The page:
Convicted Of Murder
Isaac Van Brunt was convicted of murder in the first degree this morning [December 5] in the district court. His victim was George Broer, a Harvey county farmer, who was found dead in his bed last May. Broer’s team was found in the possession of Van Brunt, and he was suspected of the crime. He eluded the officers, and made his escape. He was captured on the night of the 4th of July at Peabody. He confessed his crime, stating that he went to Broer’s house on the morning of the 12th of May and remained there all day. At night, while Broer was preparing supper, he put poison in his food. That night he slept in the stable, waiting for his victim to die. In the morning he went to the house and found him dead. He covered him up, ransacked the house, took his team and left. At the trial he pleaded not guilty, but the evidence was too strong against him. He is wholly unconcerned over his fate. The Wichita Daily Eagle, Wichita, Kansas. Saturday, December 6, 1890. Page 1.
Sentenced To Hang
Isaac Van Brunt was recently convicted of the murder of George Broer, a farmer living south of Newton, and sentenced to be confined in the State penitentiary for one year, and then, when so ordered by the Governor, to be hanged. The Dodge City Times, Dodge City, Kansas. Friday, January 9, 1891. Page 1.
The District Court
Isaac Van Brunt was brought into court this afternoon and sentenced for the murder of George Broer, the penalty being a year in the penitentiary and then death by hanging. In passing sentence Judge Houk took occasion to remark that he was not satisfied with the evidence produced by the state; that the body should have been exhumed and examined. While its decomposed condition would interfere with this, still he believed it might have been done. He said that the circumstances surrounding the case, which he had carefully weighted and considered, all pointed to the guilt of the prisoner; but for all of this, he thought the state should have made an enquiry in the direction mentioned. Van Brunt took the sentence complacently and seemed to regard the passing of it as one of the formalities merely. It is not known when he will be taken to Leavenworth. The Newton Daily Republican, Newton Kansas. Monday, December 29, 1890. Page 4.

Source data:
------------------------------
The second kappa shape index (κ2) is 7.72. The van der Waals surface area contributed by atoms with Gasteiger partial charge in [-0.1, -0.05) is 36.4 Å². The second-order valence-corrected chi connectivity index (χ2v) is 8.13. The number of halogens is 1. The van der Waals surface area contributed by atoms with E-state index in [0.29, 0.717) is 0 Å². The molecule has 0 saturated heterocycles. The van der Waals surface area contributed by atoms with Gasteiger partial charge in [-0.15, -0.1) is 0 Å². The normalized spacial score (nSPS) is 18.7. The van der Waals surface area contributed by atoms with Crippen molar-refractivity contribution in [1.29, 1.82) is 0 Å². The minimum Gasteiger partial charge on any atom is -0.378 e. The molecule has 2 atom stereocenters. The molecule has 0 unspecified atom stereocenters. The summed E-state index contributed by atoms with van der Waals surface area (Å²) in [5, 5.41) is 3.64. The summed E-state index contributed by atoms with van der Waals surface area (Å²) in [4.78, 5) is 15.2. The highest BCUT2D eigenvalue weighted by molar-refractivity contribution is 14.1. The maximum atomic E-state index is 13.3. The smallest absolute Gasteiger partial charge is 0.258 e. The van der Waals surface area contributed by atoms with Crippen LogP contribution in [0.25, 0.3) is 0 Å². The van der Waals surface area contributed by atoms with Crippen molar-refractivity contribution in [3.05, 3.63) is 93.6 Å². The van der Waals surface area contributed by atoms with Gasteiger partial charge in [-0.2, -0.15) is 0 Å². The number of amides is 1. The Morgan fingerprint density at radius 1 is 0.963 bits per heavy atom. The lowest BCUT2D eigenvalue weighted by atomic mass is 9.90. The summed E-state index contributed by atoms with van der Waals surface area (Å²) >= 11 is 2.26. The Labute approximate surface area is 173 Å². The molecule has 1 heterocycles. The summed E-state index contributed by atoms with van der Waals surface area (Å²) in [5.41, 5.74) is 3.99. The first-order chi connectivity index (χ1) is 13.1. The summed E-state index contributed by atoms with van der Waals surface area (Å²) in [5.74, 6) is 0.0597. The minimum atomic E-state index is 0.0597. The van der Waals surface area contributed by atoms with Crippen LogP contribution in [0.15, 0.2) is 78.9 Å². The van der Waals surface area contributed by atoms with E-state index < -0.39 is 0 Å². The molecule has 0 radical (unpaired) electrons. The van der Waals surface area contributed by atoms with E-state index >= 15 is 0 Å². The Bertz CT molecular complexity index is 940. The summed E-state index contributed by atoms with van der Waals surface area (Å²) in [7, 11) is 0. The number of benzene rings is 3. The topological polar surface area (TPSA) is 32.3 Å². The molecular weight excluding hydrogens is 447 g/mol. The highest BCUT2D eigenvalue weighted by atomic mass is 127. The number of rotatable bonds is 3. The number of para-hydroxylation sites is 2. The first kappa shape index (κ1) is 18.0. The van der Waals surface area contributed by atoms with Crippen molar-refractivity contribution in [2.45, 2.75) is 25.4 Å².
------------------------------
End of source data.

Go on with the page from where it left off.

Pardon Applications Received
The board today gave out a list of convicts making application this term for pardon. ….Isaac Van Brunt, Harvey county…. The Kansas City Journal, Kansas City, Kansas. Friday, January 21, 1898. Page 2.
Isaac Van Brunt was 18 years old when he was convicted of 1st degree murder, and on December 29, 1890 was sentenced to hang. He was moved from the Harvey County jail in Newton and received at the Kansas State Penitentiary in Leavenworth, Kansas on December 31, 1890. He was assigned prisoner number 5729. Isaac Van Brunt was released from the Kansas State Penitentiary in Leavenworth, Kansas in of February 1898. He had served less than 8 years in prison for George’s murder. Nothing else is known of Isaac. Prison records list his sister as Sophie Reimer.
(c) Excerpted from the book, Deadly Encounters: Murder In Harvey County by Darren McMannis. All rights reserved. Used with permission.